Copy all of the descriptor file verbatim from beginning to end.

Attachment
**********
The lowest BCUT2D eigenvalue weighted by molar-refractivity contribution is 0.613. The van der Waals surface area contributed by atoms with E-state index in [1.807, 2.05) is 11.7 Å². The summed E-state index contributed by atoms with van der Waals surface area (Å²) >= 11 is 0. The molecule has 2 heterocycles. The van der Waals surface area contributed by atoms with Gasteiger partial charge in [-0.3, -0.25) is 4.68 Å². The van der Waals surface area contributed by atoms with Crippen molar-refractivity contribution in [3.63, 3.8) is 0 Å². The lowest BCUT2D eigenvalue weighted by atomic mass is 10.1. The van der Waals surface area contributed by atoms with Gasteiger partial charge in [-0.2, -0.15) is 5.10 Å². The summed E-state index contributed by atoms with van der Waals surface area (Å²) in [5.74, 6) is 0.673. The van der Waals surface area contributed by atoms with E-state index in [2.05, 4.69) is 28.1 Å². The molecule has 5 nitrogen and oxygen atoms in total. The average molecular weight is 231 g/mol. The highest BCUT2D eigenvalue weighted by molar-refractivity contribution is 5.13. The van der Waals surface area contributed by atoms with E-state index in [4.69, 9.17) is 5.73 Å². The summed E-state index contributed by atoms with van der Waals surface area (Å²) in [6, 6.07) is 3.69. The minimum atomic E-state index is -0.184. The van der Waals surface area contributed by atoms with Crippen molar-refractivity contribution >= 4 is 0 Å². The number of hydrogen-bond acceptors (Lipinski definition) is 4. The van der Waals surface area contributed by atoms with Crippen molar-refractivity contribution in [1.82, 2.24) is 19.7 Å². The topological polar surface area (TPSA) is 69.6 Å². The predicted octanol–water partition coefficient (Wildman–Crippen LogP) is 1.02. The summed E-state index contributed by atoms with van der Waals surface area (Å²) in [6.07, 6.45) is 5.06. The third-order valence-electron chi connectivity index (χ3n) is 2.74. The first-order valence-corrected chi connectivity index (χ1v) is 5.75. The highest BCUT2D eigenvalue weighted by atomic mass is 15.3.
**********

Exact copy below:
The lowest BCUT2D eigenvalue weighted by molar-refractivity contribution is 0.613. The van der Waals surface area contributed by atoms with E-state index in [1.807, 2.05) is 11.7 Å². The summed E-state index contributed by atoms with van der Waals surface area (Å²) >= 11 is 0. The molecule has 2 heterocycles. The van der Waals surface area contributed by atoms with Gasteiger partial charge in [-0.3, -0.25) is 4.68 Å². The van der Waals surface area contributed by atoms with Crippen molar-refractivity contribution in [3.63, 3.8) is 0 Å². The lowest BCUT2D eigenvalue weighted by atomic mass is 10.1. The van der Waals surface area contributed by atoms with Gasteiger partial charge in [-0.2, -0.15) is 5.10 Å². The summed E-state index contributed by atoms with van der Waals surface area (Å²) in [5.74, 6) is 0.673. The van der Waals surface area contributed by atoms with E-state index in [2.05, 4.69) is 28.1 Å². The molecule has 5 nitrogen and oxygen atoms in total. The average molecular weight is 231 g/mol. The highest BCUT2D eigenvalue weighted by molar-refractivity contribution is 5.13. The van der Waals surface area contributed by atoms with E-state index in [4.69, 9.17) is 5.73 Å². The summed E-state index contributed by atoms with van der Waals surface area (Å²) in [6, 6.07) is 3.69. The minimum atomic E-state index is -0.184. The van der Waals surface area contributed by atoms with Crippen molar-refractivity contribution >= 4 is 0 Å². The number of hydrogen-bond acceptors (Lipinski definition) is 4. The van der Waals surface area contributed by atoms with Crippen molar-refractivity contribution in [1.82, 2.24) is 19.7 Å². The topological polar surface area (TPSA) is 69.6 Å². The predicted octanol–water partition coefficient (Wildman–Crippen LogP) is 1.02. The summed E-state index contributed by atoms with van der Waals surface area (Å²) in [6.07, 6.45) is 5.06. The third-order valence-electron chi connectivity index (χ3n) is 2.74. The first-order valence-corrected chi connectivity index (χ1v) is 5.75. The highest BCUT2D eigenvalue weighted by atomic mass is 15.3.